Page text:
The juxtapositions have been drawn from the NGV Collection – works by Claude Monet, Alfred Sisley, James Abbott McNeill Whistler and others – and is a savvy bit of programming ahead of the NGV’s major blockbuster, French Impressionism from the Museum of Fine Arts, Boston, which opens 4 June and overlaps with this exhibition.
A sure highlight of She-Oak and Sunlight – a real treasure for any fan of this Australian genre – is a small room of ‘9 by 5’s’ which mirrors the hang of The 9 by 5 Impression Exhibition that opened on 17 August 1889 at Buxton’s Art Gallery, Swanston Street, Melbourne. The title referred to the dimensions of the wooden panels on which several of the works were painted – nine by five inches (23 x 12.5 cm) – or the size of a cigar box lid.
It is a luscious salon hang on deep red walls, setting off these little jewels of light. Music compliments the works, which I understand was a favoured piece that Tom Roberts was constantly trying to master.
Tom Roberts, Charles Conder and Arthur Streeton were behind that original exhibition, explaining in the catalogue: ‘An effect is only momentary; so an impressionist tries to find his place. Two half hours are never alike … So in these works, it has been the object of the artist to render faithfully, and thus obtain first records of effects widely differing, and often of very fleeting character’.
Overall, the unifying aspect to this exhibition of more than 250 artworks drawn from major public and private collections around Australia, is the notion of place. It is interesting to consider in the context of our own times, and our increased awareness of the importance of Country.
The NGV says, ‘It is important to recognise that the visions of recently arrived artists were imposed over the culture, experiences and stories of First Nations peoples, whose deep connections to Country were disregarded.’
We see this demonstrated most clearly in that last ‘blockbuster room’, which places a suite of works by Wurundjeri artist William Barak, made around the same time, shoulder-to-shoulder with Roberts, Streeton, McCubbin and Condor.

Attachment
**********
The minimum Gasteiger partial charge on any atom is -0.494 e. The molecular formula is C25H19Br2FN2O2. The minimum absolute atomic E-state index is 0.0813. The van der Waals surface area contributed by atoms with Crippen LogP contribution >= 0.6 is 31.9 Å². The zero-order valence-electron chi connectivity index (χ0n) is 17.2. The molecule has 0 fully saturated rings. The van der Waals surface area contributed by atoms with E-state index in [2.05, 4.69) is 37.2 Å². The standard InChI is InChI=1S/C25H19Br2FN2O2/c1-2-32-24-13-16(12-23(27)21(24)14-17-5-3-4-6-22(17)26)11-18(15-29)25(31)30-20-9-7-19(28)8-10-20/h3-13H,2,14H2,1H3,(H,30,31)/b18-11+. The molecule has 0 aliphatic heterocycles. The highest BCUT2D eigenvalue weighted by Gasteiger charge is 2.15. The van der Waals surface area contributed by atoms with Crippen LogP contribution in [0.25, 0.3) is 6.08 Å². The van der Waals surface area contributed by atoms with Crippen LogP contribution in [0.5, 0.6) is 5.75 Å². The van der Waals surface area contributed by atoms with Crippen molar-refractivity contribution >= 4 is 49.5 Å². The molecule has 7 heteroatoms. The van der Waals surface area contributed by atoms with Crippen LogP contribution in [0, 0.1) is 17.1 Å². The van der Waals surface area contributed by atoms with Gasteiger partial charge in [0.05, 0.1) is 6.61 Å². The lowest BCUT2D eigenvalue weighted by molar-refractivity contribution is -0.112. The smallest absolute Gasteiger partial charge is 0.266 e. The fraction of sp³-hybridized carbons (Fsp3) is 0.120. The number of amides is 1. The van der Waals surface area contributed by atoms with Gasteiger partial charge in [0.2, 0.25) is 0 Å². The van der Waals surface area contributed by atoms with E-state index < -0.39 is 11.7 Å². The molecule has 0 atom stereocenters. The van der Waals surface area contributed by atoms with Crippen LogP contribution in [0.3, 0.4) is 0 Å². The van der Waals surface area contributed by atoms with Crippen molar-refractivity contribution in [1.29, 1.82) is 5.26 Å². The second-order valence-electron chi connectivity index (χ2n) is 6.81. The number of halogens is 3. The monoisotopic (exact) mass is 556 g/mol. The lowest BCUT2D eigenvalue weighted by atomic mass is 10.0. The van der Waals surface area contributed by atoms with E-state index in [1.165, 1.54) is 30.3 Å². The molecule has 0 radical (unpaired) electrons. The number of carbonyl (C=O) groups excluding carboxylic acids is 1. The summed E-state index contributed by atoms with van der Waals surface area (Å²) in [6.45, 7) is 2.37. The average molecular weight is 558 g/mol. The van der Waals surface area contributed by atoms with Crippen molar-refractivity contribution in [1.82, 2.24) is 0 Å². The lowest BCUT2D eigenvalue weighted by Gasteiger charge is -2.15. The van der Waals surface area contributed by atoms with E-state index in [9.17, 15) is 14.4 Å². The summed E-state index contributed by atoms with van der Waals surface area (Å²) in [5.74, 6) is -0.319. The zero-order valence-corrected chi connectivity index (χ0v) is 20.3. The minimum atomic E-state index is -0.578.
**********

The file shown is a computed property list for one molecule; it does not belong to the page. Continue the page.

The gallery writes: ‘The stylistic innovation associated with Australian Impressionism has often led to the positioning of the movement as “Australia’s first school of art” … The Australian Impressionists sought to forge a connection with a place in which they had only recently arrived. At the same time, First Peoples in south-eastern Australia – where the Australian Impressionists were working – continued to make art enriched by their innate connection to and knowledge of Country. Viewed side by side, their work is testament to the complex, challenging, and often tragic relationship between art and identity in Australia.’
Barak’s drawings are stunning.
While the design of the exhibition feels tight, lacking a certain finesse in places, I was deeply surprised by how much I gained from this exhibition in terms of rethinking known narratives and expanding upon a much-loved Australian genre. It is definitely worth a look before you head into the splashy ‘off-shore’ version of Impressionism, soon to open.
4 stars: ★★★★
She-Oak and Sunlight: Australian Impressionism
The Ian Potter Centre: NGV Australia, Fed Square
2 April – 22 August
Ticketed: $26 Adult / $24 Concession / $8 Child